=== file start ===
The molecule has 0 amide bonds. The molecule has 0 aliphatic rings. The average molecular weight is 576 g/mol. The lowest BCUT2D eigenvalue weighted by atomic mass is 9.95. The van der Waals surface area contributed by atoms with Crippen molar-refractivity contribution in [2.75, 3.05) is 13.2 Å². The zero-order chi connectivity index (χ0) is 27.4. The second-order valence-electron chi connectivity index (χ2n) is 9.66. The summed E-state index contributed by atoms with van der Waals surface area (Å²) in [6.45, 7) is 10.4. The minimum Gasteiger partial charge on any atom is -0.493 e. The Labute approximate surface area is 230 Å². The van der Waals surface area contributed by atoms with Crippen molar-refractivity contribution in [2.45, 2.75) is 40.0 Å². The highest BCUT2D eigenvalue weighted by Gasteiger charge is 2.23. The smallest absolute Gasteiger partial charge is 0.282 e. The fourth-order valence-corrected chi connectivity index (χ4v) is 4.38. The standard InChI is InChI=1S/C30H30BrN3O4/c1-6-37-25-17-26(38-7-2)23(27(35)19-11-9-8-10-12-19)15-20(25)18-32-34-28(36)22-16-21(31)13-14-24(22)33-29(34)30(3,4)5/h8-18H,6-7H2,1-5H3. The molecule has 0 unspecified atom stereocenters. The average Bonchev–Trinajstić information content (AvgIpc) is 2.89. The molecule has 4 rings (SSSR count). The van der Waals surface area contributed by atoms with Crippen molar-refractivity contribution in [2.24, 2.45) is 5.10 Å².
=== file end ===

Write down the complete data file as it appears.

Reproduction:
The molecule has 0 amide bonds. The molecule has 0 aliphatic rings. The average molecular weight is 576 g/mol. The lowest BCUT2D eigenvalue weighted by atomic mass is 9.95. The van der Waals surface area contributed by atoms with Crippen molar-refractivity contribution in [2.75, 3.05) is 13.2 Å². The zero-order chi connectivity index (χ0) is 27.4. The second-order valence-electron chi connectivity index (χ2n) is 9.66. The summed E-state index contributed by atoms with van der Waals surface area (Å²) in [6.45, 7) is 10.4. The minimum Gasteiger partial charge on any atom is -0.493 e. The Labute approximate surface area is 230 Å². The van der Waals surface area contributed by atoms with Crippen molar-refractivity contribution in [2.45, 2.75) is 40.0 Å². The highest BCUT2D eigenvalue weighted by Gasteiger charge is 2.23. The smallest absolute Gasteiger partial charge is 0.282 e. The fourth-order valence-corrected chi connectivity index (χ4v) is 4.38. The standard InChI is InChI=1S/C30H30BrN3O4/c1-6-37-25-17-26(38-7-2)23(27(35)19-11-9-8-10-12-19)15-20(25)18-32-34-28(36)22-16-21(31)13-14-24(22)33-29(34)30(3,4)5/h8-18H,6-7H2,1-5H3. The molecule has 0 unspecified atom stereocenters. The average Bonchev–Trinajstić information content (AvgIpc) is 2.89. The molecule has 4 rings (SSSR count). The van der Waals surface area contributed by atoms with Crippen molar-refractivity contribution in [2.24, 2.45) is 5.10 Å².